Malignant Mesothelioma

Malignant mesothelioma is a rare form of cancer that affects the mesothelial cells of the serous membranes in the body. The most common form of mesothelioma, affecting the lining of the lung, is pleural mesothelioma. Two to three thousand new cases of malignant mesothelioma are diagnosed each year.

Malignant mesothelioma takes on three forms:

  • Peritoneal mesothelioma, in the peritoneum or membrane surrounding the abdomen. A rare form of peritoneal mesothelioma can also affect the male testicles, because the lining around the scrotum is an extension of the peritoneum.
  • Pericardial mesothelioma, in the perdicardium or lining surrounding the heart.
  • Pleural mesothelioma, which is the most common form of malignant mesothelioma and affects the lining of the lung cavity.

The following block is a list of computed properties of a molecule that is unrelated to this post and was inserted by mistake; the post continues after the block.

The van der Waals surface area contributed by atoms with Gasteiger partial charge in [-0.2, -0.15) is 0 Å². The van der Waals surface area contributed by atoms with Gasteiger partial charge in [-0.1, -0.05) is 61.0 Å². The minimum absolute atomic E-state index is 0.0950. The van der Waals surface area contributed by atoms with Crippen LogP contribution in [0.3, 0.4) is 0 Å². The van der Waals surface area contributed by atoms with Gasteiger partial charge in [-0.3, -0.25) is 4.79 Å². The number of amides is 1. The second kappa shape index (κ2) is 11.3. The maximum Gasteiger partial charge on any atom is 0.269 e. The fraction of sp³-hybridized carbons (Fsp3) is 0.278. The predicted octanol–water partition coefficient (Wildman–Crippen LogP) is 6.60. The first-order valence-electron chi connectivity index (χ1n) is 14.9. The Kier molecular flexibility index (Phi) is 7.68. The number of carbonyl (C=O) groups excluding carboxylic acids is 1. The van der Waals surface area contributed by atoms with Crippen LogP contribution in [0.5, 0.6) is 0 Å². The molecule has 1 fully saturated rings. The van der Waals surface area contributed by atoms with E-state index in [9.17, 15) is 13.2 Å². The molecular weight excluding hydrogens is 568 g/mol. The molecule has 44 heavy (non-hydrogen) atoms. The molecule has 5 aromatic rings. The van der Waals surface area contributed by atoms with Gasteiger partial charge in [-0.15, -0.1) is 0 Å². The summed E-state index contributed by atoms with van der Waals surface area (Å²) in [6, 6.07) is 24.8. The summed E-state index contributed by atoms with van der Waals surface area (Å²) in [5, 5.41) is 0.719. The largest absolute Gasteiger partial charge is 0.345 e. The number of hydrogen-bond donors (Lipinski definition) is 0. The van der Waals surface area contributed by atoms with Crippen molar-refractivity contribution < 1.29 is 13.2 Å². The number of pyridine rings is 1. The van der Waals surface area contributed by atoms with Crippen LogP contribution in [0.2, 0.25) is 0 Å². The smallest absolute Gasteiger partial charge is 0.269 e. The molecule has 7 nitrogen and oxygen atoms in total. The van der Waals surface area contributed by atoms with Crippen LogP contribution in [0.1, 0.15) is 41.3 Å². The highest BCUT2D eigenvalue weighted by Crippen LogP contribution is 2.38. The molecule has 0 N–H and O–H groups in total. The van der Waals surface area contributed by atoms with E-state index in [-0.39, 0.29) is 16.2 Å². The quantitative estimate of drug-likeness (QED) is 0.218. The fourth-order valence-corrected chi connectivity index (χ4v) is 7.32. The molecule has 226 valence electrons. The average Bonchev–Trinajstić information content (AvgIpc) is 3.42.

All mesotheliomas are now considered to be malignant, or cancerous. They start as a localized tumor and spread rapidly to include most of the surrounding tissues and organs. Originally, fibrous cists and other non-cancerous growths that appeared in the serous membranes were thought to be mesotheliomas and were termed "benign fibrous mesothelioma" and "multicystic mesothelioma." These conditions are now known not to originate in the mesothelial cells, but other cells within the serous membranes. These conditions are typically localized, non-cancerous and do not spread rapidly.

Most cases of malignant mesothelioma are associated with a previous exposure to fibrous minerals, of which asbestos is the most important.

*For articles regarding treatment of mesothelioma and other asbestos-related illnesses, as well as links to related web sites, please see our Articles and Resources section.